Until just a few weeks ago, the words ‘Lebanese food,’ left me scratching my head searching for something remotely Arabic, other than Hummus. To my mind, hummus was a dip for Italian breadsticks and not much more, but after spending just a few hours getting to grips with the waitressing service at Amoul’s Lebanese Restaurant on Warwick Avenue, I was converted for life.
What surprised me the most was how fresh and healthy all the food was, as Amoul’s serves mostly organic food, prime cuts of meat, and ingredients shipped in from Lebanon by Amoul’s own family members.
Lebanese food varies from fresh and filling salads bursting with flavour, to warm wholesome homemade stews, and fresh curried fish.
During my first shift I ate the owner’s mother’s recipe for a type of chicken stew strongly infused with cinnamon, and served on a platter of perfectly steamed white rice.
From the salad bar, I also received a variety of take home treats, such as Tabouleh, which my boyfriend, who does his best to avoid vegetables at all costs, ate enthusiastically and went back for more. Needless to say Tabouleh has come up in many a conversation since!
I have yet to sample the Baba Ghannouj, a difficult and debated spelling from the Arabic language, but being a huge fan of aubergines in any form, I shall return to sate my appetite! That being said here are some of my favourites for your delectation.
To make a nice large pot of Baba Ghannouj, take 2 large aubergines and bake in a medium oven for about 30 minutes until the skin on the outside has gone crispy, but the inside is soft.
Leave the aubergines out to cool for 20 minutes, before scooping out the insides and letting them drain in a colander for a few minutes to get rid of the water.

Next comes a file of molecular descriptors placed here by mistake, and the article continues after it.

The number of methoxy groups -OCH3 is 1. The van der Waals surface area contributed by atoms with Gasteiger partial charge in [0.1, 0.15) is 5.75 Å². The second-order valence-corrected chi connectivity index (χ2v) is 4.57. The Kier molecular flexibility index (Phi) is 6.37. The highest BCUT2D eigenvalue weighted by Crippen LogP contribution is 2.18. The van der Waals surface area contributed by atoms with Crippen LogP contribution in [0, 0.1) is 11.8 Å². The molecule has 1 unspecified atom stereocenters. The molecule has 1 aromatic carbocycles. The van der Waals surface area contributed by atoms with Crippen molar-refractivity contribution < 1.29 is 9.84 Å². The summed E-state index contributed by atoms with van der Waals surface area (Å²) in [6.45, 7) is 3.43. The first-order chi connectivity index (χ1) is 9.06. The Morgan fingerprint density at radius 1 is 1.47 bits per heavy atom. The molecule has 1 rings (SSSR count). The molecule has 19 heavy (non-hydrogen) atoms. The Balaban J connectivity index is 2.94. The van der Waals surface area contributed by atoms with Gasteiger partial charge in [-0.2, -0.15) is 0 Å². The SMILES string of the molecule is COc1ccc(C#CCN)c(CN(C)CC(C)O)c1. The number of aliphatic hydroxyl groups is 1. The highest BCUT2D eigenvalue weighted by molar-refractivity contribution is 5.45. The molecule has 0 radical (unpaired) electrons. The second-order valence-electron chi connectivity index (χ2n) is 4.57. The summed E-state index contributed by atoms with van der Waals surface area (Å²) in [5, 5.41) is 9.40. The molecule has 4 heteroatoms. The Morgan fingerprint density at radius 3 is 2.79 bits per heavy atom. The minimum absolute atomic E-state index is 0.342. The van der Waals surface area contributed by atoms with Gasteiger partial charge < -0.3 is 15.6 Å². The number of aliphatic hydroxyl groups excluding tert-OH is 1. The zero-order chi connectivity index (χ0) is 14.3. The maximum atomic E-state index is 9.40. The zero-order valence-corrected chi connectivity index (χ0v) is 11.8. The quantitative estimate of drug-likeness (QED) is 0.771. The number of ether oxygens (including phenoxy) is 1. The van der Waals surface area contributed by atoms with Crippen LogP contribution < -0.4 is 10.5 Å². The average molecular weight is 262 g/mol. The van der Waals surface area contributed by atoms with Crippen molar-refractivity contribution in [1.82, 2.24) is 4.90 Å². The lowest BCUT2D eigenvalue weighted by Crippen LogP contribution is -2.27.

Throw in a crushed clove of garlic, 1/3 cup of lemon juice, 3 tablespoons of Tahini sauce, 1 teaspoon of salt and 3 teaspoons of olive oil. You can then mash by hand or put the mixture in a food processor, depending on how chunky or smooth you prefer your Baba Ghannouj.
Finally garnish your Baba Ghannouj with a splash of lemon juice and a little olive oil, and serve with toasted pita or warmed flatbread.
I like to refer to this as the lunchtime meatball, a vegetarian option perfect for popping in a wrap or tossing over some salad for a light but tasty snack during the day.
Simply fry off some onions and garlic in a little olive oil, tip into a bowl of washed chickpeas (roughly one can) with some coriander and cumin, and mash with a fork.
Add parsley and mixed herbs, followed by one beaten egg, which you must use to mould the mixture together. Make little balls from the mixture and flatten them slightly, before frying on a medium heat for three minutes on each side.
Finally we come to Tabouleh, my boyfriend’s only preferred salad. Tabouleh is simply couscous prepared with finely chopped vine ripened tomatoes, cucumber, spring onions, fresh parsley and lemon zest.
Over the top, you should drizzle a mixture made up of six tablespoons of olive oil, two tablespoons of lemon juice, one crushed garlic clove and some salt.